Australia is looking to rebuild its car-making capacity using its abundance of key minerals to encourage major electric vehicle (EV) manufacturers to set up operations Downunder.
The federal government last year released its Future Fuels Strategy, identifying opportunities for the country’s reserves of the minerals, rare earths and base metals needed for EV and battery technologies.
Now a new report, Rebuilding Vehicle Manufacturing in Australia: Industrial Opportunities in an Electrified Future, found Australia was uniquely blessed with advantages to attract and retain EV manufacturing. But it warned that it needed major government support.
“Australia enjoys advantages other nations would die for: rich reserves of lithium and rare earths, strong industrial infrastructure, a highly skilled workforce, powerful training capacity, abundant renewable energy options, and untapped consumer potential,” said Dr Mark Dean, the report’s lead author.
“If we capture the moment we’ll capture abundant benefits: creating tens of thousands of regional manufacturing jobs, reducing our dependence on raw resource extraction, reinforcing our accelerating transition toward non-polluting energy sources, and spurring innovation, research, and engineering activity in Australia.”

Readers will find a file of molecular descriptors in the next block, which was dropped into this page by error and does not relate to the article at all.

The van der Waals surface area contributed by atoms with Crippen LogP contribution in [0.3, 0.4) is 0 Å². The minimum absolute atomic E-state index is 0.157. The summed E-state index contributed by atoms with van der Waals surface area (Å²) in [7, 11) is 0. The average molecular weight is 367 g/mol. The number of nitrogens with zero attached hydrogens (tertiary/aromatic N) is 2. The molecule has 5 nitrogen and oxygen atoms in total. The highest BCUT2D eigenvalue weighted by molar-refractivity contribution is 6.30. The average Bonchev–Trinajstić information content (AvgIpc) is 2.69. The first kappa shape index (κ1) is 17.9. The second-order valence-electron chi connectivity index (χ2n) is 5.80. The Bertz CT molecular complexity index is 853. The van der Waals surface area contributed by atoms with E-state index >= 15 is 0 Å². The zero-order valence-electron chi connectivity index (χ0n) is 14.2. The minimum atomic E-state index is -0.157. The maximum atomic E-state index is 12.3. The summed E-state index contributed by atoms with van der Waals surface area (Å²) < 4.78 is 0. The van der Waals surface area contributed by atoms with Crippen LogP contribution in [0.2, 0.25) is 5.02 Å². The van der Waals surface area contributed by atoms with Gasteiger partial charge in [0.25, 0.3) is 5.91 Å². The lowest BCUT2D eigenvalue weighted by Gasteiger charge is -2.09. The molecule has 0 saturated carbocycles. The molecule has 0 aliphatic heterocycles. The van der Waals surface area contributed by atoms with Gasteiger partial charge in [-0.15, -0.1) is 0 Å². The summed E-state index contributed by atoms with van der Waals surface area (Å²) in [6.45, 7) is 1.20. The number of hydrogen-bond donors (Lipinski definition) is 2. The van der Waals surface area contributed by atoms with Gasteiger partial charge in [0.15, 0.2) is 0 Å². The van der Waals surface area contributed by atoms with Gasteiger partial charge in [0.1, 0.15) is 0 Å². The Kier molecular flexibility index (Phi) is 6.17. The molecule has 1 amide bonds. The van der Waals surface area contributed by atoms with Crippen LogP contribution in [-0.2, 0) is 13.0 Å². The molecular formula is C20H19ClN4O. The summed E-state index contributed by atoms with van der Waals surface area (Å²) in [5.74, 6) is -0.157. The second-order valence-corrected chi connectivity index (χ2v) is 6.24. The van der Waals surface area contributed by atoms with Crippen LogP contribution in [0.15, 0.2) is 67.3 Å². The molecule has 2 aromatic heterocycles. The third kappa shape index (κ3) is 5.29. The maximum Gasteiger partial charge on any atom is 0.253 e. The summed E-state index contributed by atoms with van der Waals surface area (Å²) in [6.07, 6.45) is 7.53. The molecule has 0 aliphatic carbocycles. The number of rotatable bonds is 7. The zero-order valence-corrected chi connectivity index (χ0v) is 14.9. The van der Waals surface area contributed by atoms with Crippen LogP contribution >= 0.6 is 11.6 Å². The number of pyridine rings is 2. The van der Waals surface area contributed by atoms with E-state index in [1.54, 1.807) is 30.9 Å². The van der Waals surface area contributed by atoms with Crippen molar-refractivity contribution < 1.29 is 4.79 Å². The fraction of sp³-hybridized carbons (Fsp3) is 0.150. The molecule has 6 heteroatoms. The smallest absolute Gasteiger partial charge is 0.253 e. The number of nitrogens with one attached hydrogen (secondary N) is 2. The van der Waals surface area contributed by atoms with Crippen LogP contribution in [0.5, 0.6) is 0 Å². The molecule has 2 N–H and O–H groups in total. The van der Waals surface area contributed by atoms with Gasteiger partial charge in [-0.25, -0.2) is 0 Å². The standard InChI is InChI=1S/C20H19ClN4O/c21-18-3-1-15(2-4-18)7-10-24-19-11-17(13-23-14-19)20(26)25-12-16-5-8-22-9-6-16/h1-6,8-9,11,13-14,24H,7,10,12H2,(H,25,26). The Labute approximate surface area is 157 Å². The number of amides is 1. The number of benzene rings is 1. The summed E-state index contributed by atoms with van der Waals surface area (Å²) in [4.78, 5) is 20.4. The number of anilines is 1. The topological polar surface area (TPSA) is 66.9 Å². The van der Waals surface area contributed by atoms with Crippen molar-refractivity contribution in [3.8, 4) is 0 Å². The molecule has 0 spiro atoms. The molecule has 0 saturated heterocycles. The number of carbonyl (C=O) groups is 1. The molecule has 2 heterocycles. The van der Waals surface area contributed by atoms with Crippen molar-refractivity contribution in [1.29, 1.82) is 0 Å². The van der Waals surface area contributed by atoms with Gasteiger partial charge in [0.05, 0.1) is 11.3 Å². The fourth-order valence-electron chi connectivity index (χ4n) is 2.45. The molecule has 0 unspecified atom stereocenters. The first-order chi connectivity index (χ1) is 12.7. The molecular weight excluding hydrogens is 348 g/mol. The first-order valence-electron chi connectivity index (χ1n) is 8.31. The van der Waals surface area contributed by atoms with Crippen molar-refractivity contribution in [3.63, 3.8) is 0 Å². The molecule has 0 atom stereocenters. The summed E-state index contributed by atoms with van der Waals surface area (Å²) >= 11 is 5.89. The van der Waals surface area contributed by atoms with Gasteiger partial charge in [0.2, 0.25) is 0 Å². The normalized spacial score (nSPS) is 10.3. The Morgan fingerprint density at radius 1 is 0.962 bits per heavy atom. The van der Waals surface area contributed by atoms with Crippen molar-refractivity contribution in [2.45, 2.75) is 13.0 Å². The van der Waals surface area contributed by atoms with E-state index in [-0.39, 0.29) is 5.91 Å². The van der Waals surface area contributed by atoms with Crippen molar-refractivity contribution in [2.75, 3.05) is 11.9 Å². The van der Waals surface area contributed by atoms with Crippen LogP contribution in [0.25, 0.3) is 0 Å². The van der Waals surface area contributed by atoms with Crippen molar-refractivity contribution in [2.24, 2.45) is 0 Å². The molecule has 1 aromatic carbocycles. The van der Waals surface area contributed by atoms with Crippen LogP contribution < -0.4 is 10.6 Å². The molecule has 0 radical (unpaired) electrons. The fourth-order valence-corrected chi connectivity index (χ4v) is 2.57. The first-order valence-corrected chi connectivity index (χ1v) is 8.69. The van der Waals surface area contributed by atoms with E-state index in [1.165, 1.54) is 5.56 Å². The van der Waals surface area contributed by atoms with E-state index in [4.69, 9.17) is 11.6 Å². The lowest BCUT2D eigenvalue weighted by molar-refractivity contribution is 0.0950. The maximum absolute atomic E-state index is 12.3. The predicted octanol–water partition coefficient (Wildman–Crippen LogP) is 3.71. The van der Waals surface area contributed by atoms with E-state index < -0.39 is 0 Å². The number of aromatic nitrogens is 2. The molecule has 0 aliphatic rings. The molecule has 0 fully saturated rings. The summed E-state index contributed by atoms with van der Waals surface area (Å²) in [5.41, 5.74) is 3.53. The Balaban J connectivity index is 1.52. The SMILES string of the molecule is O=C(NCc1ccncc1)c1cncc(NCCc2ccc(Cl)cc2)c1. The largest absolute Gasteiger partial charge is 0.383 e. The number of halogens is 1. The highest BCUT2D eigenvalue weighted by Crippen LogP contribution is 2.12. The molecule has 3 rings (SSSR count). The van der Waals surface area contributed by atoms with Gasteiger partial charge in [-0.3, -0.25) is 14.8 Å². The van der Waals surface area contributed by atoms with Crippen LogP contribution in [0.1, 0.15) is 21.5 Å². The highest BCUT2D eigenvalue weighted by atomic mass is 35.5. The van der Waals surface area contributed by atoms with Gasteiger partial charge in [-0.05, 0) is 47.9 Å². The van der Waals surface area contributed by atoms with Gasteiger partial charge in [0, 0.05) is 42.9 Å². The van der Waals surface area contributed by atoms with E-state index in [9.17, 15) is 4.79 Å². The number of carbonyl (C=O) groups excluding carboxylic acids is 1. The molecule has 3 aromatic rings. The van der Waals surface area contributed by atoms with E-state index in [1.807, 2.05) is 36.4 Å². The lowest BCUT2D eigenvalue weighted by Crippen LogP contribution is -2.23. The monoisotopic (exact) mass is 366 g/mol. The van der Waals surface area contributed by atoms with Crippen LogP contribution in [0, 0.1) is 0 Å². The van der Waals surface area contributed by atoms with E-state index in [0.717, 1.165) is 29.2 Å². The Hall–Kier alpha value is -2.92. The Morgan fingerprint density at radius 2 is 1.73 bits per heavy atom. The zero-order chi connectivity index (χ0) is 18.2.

The report recommended setting up an EV Manufacturing Industry Commission and a long-term strategy for vocational training to ensure EV manufacturers eyeing an Australian plant had a ready-made skilled workforce.
It said the industry would be boosted by offering major EV manufacturers tax incentives to set up – especially in Australian regions undergoing a transition from carbon-intensive industries. It also recommended tax breaks for mining companies involved in the extraction of key minerals.
Australia is the world’s biggest producer of lithium and accounts for an estimated 30 per cent of known resources. Most of its lithium, however, is exported as spodumene concentrate, rather than refined battery-ready material.
The plan said capturing opportunities in the EV and battery energy storage supply chain could create 34,700 jobs in Australia by 2030, while global demand for batteries has been forecast to increase tenfold to reach $A151 billion by the same year.
The president of the Australian Manufacturing Workers’ Union, Andrew Dettmer, said a worker-led industrial transformation of the economy with electric vehicle manufacturing at its core would result in an advanced economy founded on economic, social and environmental justice.
“If the government introduces the right industrial strategy to attract and retain EV manufacturing we can rebuild our national car-making capacity,” he said.